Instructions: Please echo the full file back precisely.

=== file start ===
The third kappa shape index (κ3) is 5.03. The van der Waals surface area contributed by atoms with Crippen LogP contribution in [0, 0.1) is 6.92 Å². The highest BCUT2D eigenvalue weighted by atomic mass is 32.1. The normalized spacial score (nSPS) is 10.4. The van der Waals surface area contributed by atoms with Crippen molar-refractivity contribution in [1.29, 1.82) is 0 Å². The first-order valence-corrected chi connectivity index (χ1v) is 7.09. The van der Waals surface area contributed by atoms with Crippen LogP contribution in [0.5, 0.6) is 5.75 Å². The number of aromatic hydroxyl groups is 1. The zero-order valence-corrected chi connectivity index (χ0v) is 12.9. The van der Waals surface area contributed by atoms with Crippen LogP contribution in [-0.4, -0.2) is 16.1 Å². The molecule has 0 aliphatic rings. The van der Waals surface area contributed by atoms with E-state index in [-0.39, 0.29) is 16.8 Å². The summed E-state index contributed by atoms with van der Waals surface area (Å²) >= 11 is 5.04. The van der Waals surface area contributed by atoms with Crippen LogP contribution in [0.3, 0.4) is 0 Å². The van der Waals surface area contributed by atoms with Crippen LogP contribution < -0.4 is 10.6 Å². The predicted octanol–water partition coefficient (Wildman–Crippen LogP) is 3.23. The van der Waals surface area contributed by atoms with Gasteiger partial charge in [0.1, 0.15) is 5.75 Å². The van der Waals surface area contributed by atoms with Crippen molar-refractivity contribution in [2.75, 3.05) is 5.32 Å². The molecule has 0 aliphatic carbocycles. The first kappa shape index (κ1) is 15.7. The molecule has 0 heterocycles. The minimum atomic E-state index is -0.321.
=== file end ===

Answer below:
The third kappa shape index (κ3) is 5.03. The van der Waals surface area contributed by atoms with Crippen LogP contribution in [0, 0.1) is 6.92 Å². The highest BCUT2D eigenvalue weighted by atomic mass is 32.1. The normalized spacial score (nSPS) is 10.4. The van der Waals surface area contributed by atoms with Crippen molar-refractivity contribution in [1.29, 1.82) is 0 Å². The first-order valence-corrected chi connectivity index (χ1v) is 7.09. The van der Waals surface area contributed by atoms with Crippen LogP contribution in [0.5, 0.6) is 5.75 Å². The number of aromatic hydroxyl groups is 1. The zero-order valence-corrected chi connectivity index (χ0v) is 12.9. The van der Waals surface area contributed by atoms with Crippen LogP contribution in [-0.4, -0.2) is 16.1 Å². The molecule has 0 aliphatic rings. The van der Waals surface area contributed by atoms with E-state index in [-0.39, 0.29) is 16.8 Å². The summed E-state index contributed by atoms with van der Waals surface area (Å²) >= 11 is 5.04. The van der Waals surface area contributed by atoms with Crippen LogP contribution in [0.3, 0.4) is 0 Å². The van der Waals surface area contributed by atoms with Crippen LogP contribution < -0.4 is 10.6 Å². The predicted octanol–water partition coefficient (Wildman–Crippen LogP) is 3.23. The van der Waals surface area contributed by atoms with Gasteiger partial charge in [0.1, 0.15) is 5.75 Å². The van der Waals surface area contributed by atoms with Crippen molar-refractivity contribution in [2.75, 3.05) is 5.32 Å². The molecule has 0 aliphatic carbocycles. The first kappa shape index (κ1) is 15.7. The molecule has 0 heterocycles. The minimum atomic E-state index is -0.321.